We know we make fun of ESPN a lot here, and much of it is justified, of course, but we are nothing if not fair. The big investigative steroid story gracing the cover of ESPN: The Magazine this week is, for lack of a better word, outstanding. Legitimately all-encompassing, it's sober, smart and full of all kinds of great info. It's the type of public service journalism that has been sorely lacking not just at the network, but in sportswriting all together. There. We said it. See? We're reasonable people.
Our personal favorite bit, however, involves everyone's favorite financial advisor Lenny Dykstra, whom the story implicates with considerable steroid abuse.
Scott "prescribed" a cocktail that blended several steroids, oral and injectable, and watched the little man explode. By season's end, he was the first player ever to lead the National League in at-bats, hits, walks and runs. The Phillies reached the World Series and Dykstra finished second to Barry Bonds in the MVP balloting. That winter, the team gave him a four-year, $24.9 million extension. The deal showed just how much money was available to players who could pump up their stats.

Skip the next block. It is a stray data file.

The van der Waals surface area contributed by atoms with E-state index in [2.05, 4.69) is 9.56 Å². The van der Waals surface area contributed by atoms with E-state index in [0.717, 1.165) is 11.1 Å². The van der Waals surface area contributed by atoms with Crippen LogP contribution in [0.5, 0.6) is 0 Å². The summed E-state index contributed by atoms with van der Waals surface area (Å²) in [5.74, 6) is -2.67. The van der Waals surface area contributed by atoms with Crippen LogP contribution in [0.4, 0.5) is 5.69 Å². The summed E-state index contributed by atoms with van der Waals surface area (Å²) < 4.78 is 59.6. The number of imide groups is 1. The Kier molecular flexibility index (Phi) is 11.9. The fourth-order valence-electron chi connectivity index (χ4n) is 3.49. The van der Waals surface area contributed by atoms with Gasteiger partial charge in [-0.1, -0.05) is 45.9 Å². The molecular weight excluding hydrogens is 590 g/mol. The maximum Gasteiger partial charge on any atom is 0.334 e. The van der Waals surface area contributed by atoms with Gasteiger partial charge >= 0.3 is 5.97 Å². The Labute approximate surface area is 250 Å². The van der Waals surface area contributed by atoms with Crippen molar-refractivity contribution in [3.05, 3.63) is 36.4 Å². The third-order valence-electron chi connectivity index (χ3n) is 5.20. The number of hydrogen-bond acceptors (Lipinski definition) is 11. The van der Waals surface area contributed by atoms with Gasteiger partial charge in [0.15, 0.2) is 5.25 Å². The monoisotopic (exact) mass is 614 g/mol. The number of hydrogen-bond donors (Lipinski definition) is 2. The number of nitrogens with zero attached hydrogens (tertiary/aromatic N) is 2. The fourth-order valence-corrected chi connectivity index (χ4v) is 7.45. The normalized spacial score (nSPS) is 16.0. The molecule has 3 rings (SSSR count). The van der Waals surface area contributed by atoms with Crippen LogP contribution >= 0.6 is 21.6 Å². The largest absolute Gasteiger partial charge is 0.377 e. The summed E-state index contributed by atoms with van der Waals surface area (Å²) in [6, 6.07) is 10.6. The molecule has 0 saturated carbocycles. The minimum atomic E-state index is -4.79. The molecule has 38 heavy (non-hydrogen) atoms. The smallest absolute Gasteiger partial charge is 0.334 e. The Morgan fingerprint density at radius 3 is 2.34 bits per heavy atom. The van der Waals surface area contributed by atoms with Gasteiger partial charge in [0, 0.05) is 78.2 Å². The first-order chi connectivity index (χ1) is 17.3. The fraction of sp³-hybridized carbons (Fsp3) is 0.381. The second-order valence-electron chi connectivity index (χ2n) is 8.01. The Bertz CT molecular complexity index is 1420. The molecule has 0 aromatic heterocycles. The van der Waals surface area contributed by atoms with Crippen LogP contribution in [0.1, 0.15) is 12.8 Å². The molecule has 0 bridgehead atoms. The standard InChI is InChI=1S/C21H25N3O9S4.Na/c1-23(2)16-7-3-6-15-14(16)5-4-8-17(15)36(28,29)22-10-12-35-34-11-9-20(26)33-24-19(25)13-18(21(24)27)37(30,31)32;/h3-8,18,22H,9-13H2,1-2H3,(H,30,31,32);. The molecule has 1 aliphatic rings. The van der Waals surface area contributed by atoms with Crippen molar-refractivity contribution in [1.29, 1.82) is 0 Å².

But it was the beginning of the end for Nails. Instead of pushing it in the gym during spring training of 1994, he lounged at a waterside spa and continued a long-running extramarital affair with the sister of his business partner's mistress.
A guy with this kind of judgment has to be anybody's first choice for investment advice. That last sentence is like an entire season of "Knots Landing."
(Big kudos, by the way, for Buster Olney, who, along with Tom Verducci, has been doing amazing stuff on the steroid beat. He's also all over the fake Steve Phillips story too; breaking real news there.)